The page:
The hippo pathway regulator KIBRA promotes podocyte injury by inhibiting YAP signaling and disrupting actin cytoskeletal dynamics

Kristin Meliambro, Jenny S. Wong, Justina Ray, Rhodora C. Calizo, Sara Towne, Beatriz Cole, Fadi El Salem, Ronald E. Gordon, Lewis Kaufman, John C. He, Evren U. Azeloglu, Kirk N. Campbell

Research output: Contribution to journalArticlepeer-review

32 Scopus citations


Kidney podocytes represent a key constituent of the glomerular filtration barrier. Identifying the molecular mechanisms of podocyte injury and survival is important for better understanding and management of kidney diseases. KIBRA (kidney brain protein), an upstream regulator of the Hippo signaling pathway encoded by the Wwc1 gene, shares the pro-injury properties of its putative binding partner dendrin and antagonizes the prosurvival signaling of the downstream Hippo pathway effector YAP (Yes-Associated protein) in Drosophila and MCF10A cells. We recently identified YAP as an essential component of the glomerular filtration barrier that promotes podocyte survival by inhibiting dendrin pro-Apoptotic function. Despite these recent advances, the signaling pathways that mediate podocyte injury remain poorly understood. Here we tested the hypothesis that, similar to its role in other model systems, KIBRA promotes podocyte injury. We found increased expression of KIBRA and phosphorylated YAP protein in glomeruli of patients with biopsy- proven focal segmental glomerulosclerosis (FSGS). KIBRA/ WWc1 overexpression in murine podocytes promoted LATS kinase phosphorylation, leading to subsequent YAP Ser-127 phosphorylation, YAP cytoplasmic sequestration, and reduction in YAP target gene expression. Functionally, KIBRA overexpression induced significant morphological changes in podocytes, including disruption of the actin cytoskeletal architecture and reduction of focal adhesion size and number, all of which were rescued by subsequent YAP overexpression. Conversely, constitutiveKIBRAknockoutmicedisplayedreducedphosphorylated YAP and increased YAP expression at baseline. These mice were protected from acute podocyte foot process effacement following protamine sulfate perfusion.KIBRAknockdown podocytes were also protected against protamine-induced injury. These findings suggest an important role for KIBRA in the pathogenesis of podocyte injury and the progression of proteinuric kidney disease.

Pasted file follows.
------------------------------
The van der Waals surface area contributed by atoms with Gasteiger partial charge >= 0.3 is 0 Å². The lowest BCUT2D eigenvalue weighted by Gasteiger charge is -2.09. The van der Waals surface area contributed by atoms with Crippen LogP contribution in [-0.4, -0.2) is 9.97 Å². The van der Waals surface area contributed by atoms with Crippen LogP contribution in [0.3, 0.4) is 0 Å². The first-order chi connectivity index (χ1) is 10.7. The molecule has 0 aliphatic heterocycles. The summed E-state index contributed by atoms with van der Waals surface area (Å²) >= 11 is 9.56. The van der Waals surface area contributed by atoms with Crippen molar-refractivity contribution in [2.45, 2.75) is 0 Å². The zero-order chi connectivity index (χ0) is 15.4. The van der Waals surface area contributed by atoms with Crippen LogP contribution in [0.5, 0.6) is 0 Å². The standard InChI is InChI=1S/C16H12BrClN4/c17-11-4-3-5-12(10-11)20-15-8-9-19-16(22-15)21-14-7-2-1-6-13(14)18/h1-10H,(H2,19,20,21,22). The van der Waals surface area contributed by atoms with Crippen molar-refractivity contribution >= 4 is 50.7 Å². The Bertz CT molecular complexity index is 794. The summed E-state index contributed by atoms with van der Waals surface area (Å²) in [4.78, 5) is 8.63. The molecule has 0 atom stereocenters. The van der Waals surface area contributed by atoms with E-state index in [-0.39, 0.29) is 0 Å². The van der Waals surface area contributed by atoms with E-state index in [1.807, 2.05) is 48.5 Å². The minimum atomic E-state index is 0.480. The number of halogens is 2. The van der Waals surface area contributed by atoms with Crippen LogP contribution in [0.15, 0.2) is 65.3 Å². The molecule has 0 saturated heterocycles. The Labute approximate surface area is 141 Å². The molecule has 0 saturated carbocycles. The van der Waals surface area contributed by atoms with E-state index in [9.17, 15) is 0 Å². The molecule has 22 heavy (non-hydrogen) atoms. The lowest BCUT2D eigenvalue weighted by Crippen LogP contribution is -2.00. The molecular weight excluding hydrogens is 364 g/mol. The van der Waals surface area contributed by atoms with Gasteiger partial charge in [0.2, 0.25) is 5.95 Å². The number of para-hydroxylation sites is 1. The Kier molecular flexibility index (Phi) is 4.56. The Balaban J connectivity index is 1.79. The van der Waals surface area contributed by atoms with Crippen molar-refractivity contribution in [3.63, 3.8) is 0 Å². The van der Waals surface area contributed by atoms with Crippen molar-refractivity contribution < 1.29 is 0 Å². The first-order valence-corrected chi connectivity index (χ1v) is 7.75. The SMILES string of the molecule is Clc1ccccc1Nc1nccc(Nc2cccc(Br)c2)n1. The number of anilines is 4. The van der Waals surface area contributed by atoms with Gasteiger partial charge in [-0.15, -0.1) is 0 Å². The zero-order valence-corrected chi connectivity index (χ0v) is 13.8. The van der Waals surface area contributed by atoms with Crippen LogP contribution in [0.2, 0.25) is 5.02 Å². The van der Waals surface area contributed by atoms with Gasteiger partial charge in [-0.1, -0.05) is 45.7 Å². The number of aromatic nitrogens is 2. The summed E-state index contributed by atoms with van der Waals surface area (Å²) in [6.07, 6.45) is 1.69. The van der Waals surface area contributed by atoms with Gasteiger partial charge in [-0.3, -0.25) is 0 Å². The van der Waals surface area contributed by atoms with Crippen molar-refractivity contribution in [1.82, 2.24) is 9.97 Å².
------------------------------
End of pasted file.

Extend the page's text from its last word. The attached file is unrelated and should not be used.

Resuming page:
Original languageEnglish
Pages (from-to)21137-21148
Number of pages12
JournalJournal of Biological Chemistry
Issue number51
StatePublished - 22 Dec 2017


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